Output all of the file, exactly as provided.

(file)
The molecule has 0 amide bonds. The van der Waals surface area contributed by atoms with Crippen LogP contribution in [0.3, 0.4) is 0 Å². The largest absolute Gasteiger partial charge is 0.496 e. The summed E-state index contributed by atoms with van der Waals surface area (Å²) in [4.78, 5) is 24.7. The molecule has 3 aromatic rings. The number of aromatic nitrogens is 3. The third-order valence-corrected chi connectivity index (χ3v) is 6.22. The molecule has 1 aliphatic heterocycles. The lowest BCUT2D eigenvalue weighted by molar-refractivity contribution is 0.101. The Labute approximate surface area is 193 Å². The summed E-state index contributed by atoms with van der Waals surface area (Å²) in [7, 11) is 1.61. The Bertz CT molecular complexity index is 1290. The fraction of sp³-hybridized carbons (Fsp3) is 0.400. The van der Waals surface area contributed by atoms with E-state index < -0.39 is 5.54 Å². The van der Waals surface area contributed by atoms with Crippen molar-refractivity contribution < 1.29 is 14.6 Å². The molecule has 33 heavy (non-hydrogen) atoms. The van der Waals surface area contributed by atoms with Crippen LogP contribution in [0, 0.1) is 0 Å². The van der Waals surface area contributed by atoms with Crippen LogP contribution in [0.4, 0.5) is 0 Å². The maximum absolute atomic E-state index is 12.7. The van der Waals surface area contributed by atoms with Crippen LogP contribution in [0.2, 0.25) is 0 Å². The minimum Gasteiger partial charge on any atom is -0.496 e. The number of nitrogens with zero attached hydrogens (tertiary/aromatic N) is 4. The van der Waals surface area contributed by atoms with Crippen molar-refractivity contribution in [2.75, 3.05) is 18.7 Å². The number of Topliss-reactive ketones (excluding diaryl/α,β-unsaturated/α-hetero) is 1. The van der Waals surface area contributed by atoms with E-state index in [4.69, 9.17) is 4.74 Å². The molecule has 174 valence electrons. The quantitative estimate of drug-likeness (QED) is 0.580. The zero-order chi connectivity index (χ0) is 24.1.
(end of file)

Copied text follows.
The molecule has 0 amide bonds. The van der Waals surface area contributed by atoms with Crippen LogP contribution in [0.3, 0.4) is 0 Å². The largest absolute Gasteiger partial charge is 0.496 e. The summed E-state index contributed by atoms with van der Waals surface area (Å²) in [4.78, 5) is 24.7. The molecule has 3 aromatic rings. The number of aromatic nitrogens is 3. The third-order valence-corrected chi connectivity index (χ3v) is 6.22. The molecule has 1 aliphatic heterocycles. The lowest BCUT2D eigenvalue weighted by molar-refractivity contribution is 0.101. The Labute approximate surface area is 193 Å². The summed E-state index contributed by atoms with van der Waals surface area (Å²) in [7, 11) is 1.61. The Bertz CT molecular complexity index is 1290. The fraction of sp³-hybridized carbons (Fsp3) is 0.400. The van der Waals surface area contributed by atoms with E-state index < -0.39 is 5.54 Å². The van der Waals surface area contributed by atoms with Crippen molar-refractivity contribution < 1.29 is 14.6 Å². The molecule has 33 heavy (non-hydrogen) atoms. The van der Waals surface area contributed by atoms with Crippen LogP contribution in [0, 0.1) is 0 Å². The van der Waals surface area contributed by atoms with Crippen LogP contribution in [0.4, 0.5) is 0 Å². The maximum absolute atomic E-state index is 12.7. The van der Waals surface area contributed by atoms with Crippen LogP contribution in [0.2, 0.25) is 0 Å². The minimum Gasteiger partial charge on any atom is -0.496 e. The number of nitrogens with zero attached hydrogens (tertiary/aromatic N) is 4. The van der Waals surface area contributed by atoms with Crippen molar-refractivity contribution in [2.75, 3.05) is 18.7 Å². The number of Topliss-reactive ketones (excluding diaryl/α,β-unsaturated/α-hetero) is 1. The van der Waals surface area contributed by atoms with E-state index in [4.69, 9.17) is 4.74 Å². The molecule has 174 valence electrons. The quantitative estimate of drug-likeness (QED) is 0.580. The zero-order chi connectivity index (χ0) is 24.1.